What to Do When Your Adult Child Has a Drinking Problem

What to Do When Your Adult Child Has a Drinking Problem

As a parent, your children are a main priority no matter what age they may be. You may have faced challenges along the journey of parenthood but may not have been prepared to face the fact that your adult child has a drinking problem. This situation can be emotionally draining, and you may not know what steps to take to help your child and yourself navigate this difficult process.  

Facing the reality that your adult child has a drinking problem is difficult, but taking action is crucial for their health and well-being. Recognizing the signs of a drinking problem and approaching the situation with empathy and understanding can make a significant difference. Remember that recovery is a journey, and your support can be a vital factor in your child’s success in overcoming their addiction.

Recognizing the Signs of a Drinking Problem

The first step in addressing your adult child’s drinking problem is recognizing the signs. Excessive or problematic drinking can have serious consequences. Look for the following signs:

  • Increased frequency: If you notice that your child is drinking more frequently than before, it could be a red flag. Frequent alcohol consumption can indicate a growing dependency.
  • Binge drinking: Binge drinking, defined as consuming a large amount of alcohol in a short period, is a significant concern. It can lead to health issues and risky behaviors.
  • Neglecting responsibilities: If your adult child neglects their responsibilities, such as work, school, or family obligations, because of their drinking, it’s a cause for concern.
  • Legal problems: Frequent encounters with the law, such as DUIs or public intoxication charges, are clear indicators of a drinking problem.
  • Relationship issues: Difficulties with friends and family due to drinking, including arguments, isolation, or strained relationships, are common signs of a problem.
  • Physical and mental health decline: Alcohol abuse can lead to physical health problems like liver or kidney damage and mental health issues like depression or anxiety.
  • Loss of control: An inability to control their drinking, such as drinking to the point of blacking out, is a clear sign of a problem.
  • Increased tolerance: If your child needs to drink more to achieve the same effect, it suggests that their body is becoming tolerant to alcohol; dependence and addiction can quickly follow increased tolerance.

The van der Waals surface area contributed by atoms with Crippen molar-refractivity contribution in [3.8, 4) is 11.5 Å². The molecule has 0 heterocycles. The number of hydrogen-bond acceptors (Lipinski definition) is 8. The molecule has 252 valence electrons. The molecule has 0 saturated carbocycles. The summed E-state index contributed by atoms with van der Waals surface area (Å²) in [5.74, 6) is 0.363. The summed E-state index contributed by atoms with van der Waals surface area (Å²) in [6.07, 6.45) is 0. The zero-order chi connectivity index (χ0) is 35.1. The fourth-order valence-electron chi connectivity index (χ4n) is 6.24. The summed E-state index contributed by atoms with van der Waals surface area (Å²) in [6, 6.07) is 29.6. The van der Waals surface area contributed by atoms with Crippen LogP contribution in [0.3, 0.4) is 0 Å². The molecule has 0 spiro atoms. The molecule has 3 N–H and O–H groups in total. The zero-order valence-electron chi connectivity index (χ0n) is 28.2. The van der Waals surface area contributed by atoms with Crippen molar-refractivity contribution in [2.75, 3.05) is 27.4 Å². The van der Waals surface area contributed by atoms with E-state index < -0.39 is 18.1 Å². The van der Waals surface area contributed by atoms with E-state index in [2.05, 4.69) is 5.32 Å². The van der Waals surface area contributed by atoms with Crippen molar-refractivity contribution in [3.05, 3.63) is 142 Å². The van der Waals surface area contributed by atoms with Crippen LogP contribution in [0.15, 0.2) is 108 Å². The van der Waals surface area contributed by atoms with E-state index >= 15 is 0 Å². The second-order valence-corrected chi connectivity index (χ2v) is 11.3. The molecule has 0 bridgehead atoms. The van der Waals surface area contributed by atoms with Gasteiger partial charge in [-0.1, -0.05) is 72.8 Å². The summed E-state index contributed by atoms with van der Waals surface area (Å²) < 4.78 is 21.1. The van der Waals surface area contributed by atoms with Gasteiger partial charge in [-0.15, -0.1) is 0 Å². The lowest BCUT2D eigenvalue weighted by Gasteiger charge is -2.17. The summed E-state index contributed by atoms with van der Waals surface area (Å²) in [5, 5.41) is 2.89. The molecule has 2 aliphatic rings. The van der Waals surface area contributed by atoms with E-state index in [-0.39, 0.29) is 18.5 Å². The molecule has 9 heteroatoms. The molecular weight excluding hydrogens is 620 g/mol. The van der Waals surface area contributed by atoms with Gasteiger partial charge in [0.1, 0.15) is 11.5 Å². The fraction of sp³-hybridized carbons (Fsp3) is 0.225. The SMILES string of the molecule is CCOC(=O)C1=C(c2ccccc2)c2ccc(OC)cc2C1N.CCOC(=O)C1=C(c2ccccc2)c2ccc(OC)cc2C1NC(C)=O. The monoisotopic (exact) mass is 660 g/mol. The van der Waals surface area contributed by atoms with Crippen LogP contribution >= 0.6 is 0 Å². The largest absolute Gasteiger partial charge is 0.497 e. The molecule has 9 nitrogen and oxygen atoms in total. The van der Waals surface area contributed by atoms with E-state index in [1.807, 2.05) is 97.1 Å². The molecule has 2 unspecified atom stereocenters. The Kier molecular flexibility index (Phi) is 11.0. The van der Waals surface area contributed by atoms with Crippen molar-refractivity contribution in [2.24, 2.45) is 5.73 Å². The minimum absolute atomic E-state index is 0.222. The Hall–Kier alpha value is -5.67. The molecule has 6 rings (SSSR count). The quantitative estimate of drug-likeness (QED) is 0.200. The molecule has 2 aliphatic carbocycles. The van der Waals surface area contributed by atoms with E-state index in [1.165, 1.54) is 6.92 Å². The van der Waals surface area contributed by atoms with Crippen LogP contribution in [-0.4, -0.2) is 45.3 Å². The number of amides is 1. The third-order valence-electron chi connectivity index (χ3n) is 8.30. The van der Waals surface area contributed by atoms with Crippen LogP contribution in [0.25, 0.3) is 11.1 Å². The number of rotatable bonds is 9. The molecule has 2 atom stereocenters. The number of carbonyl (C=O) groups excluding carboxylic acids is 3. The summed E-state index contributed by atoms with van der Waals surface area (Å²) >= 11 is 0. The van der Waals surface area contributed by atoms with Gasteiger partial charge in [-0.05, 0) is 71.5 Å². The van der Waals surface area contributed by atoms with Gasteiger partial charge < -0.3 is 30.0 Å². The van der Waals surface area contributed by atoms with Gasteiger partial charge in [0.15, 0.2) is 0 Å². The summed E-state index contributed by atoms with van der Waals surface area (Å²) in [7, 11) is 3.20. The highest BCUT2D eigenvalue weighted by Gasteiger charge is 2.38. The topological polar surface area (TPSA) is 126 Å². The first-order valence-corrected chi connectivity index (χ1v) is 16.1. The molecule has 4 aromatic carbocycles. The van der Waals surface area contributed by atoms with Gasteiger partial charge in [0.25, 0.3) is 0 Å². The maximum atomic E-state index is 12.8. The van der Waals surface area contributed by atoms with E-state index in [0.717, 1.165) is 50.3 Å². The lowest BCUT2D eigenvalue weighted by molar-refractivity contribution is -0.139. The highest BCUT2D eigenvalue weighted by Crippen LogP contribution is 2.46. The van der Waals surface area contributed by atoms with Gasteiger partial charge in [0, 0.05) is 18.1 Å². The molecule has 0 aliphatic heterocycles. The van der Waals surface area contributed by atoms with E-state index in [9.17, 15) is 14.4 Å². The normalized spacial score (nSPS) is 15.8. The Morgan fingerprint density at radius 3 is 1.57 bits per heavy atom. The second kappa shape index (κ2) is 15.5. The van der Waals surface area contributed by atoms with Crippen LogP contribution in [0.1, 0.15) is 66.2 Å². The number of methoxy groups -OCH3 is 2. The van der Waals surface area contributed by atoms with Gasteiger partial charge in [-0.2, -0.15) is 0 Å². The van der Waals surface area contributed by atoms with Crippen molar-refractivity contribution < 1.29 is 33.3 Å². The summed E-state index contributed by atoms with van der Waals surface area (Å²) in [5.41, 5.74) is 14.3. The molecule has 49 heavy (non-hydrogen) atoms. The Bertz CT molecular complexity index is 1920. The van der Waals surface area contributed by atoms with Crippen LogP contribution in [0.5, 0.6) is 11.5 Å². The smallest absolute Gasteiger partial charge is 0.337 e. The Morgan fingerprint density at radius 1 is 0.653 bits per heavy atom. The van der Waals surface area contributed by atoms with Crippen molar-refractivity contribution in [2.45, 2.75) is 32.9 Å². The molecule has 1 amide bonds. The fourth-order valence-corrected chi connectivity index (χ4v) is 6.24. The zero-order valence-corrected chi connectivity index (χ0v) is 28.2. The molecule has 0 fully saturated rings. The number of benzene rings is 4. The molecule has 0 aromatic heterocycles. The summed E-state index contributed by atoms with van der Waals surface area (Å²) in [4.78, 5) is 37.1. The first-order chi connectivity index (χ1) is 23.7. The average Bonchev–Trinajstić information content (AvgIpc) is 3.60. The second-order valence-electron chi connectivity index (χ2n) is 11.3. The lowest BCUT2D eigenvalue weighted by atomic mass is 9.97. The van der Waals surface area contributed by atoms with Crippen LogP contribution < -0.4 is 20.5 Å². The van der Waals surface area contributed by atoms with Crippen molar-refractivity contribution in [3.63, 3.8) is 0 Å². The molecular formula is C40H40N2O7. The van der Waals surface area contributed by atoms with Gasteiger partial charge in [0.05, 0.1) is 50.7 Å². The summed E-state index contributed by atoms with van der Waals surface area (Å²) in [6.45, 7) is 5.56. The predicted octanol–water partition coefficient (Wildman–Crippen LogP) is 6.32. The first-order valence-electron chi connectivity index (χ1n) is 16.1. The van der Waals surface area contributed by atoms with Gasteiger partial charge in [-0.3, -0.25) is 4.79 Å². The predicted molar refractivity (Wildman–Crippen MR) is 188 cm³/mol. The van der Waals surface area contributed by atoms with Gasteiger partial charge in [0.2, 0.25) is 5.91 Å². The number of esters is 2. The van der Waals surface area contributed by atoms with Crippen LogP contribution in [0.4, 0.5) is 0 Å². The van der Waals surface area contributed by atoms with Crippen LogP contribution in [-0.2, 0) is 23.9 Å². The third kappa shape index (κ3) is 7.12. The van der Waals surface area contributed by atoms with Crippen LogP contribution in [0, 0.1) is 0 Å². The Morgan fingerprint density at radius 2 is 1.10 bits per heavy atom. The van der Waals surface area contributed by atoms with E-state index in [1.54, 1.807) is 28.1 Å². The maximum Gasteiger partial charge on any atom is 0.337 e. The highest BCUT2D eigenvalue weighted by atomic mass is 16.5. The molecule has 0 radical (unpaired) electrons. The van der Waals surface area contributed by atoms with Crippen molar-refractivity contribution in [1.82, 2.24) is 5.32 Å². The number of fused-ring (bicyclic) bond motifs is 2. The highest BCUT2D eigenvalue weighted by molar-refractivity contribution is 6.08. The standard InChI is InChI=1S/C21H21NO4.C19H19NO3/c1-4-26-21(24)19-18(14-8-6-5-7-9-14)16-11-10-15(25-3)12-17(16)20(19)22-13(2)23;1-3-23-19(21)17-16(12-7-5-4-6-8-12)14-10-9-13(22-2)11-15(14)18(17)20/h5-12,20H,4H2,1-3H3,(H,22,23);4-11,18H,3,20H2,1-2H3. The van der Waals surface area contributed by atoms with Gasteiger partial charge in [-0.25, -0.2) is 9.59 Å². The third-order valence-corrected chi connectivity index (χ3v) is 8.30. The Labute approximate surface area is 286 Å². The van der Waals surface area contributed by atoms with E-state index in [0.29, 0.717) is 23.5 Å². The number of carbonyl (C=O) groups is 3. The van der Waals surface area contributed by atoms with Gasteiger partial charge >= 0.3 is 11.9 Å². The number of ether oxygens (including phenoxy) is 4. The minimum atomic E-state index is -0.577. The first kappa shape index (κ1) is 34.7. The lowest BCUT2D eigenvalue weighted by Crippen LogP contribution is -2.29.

• Withdrawal symptoms: Experiencing withdrawal symptoms when they try to quit or reduce drinking, like sweating, shaking, or nausea, is a severe sign of alcohol dependence.

Confronting Your Adult Child

Once you recognize the signs of a drinking problem in your adult child, it is crucial to have a clear plan. When confronting your child, you will want to be understanding so you do not push them away. You may want to consider the following when addressing the issue.

Choose the Right Time and Place

Choosing the right time and place to confront your adult child can make a difference in how they react. You will want to find a quiet, private space to talk without distractions or interruptions. Choosing a time when you and your child are calm is essential. Avoid confronting them when they are intoxicated or angry.

Show Your Concern, But Do Not Blame

Start the conversation by expressing your concern for their well-being. Avoid blaming or accusing them, as it may lead to defensiveness. You also do not want to accept the blame for their drinking problem yourself. 

Offer Your Support

Let your child know you are there to support them in seeking help. Emphasize that your concern comes from a place of love and care. Give your child a chance to express themselves. Listen without judgment, and try to understand their perspective. This can help build trust and open lines of communication. 

Avoid Enabling

While offering support is crucial, you will want to avoid enabling their drinking habits. You do not want to provide financial assistance that may be used for alcohol or cover up the consequences of their actions. 

Research Treatment Options

Before the conversation, do your research on treatment options for alcohol addiction in your area. This can be a helpful resource for your child if they are willing to seek help. Some recovery centers offer a range of options, such as:

  • Inpatient treatment
  • Outpatient treatment
  • Detox services
  • Family support program

Set Boundaries

If your adult child is living with you, set clear boundaries regarding their drinking behavior. You will want them to understand that there are consequences for their actions. Boundaries may consist of:

  • No drinking in your home.
  • If they are intoxicated, they cannot stay at your house.
  • They cannot be disrespectful or argumentative with you or other family members.
  • You will not tolerate lying.

Seek Professional Help

If your child’s drinking problem is severe, consider involving a therapist or counselor specializing in addiction. They can provide guidance and facilitate family discussions. In some cases, they may be able to help organize an intervention.

Ignoring or avoiding the fact that your child has a drinking problem will not make it go away. Addressing the issue when you notice the signs can help prevent serious consequences from occurring. No matter how long the problem has been going on, addiction treatment will benefit not only your adult child but also the whole family. 

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About programs offered at Ivory Plains Recovery Center

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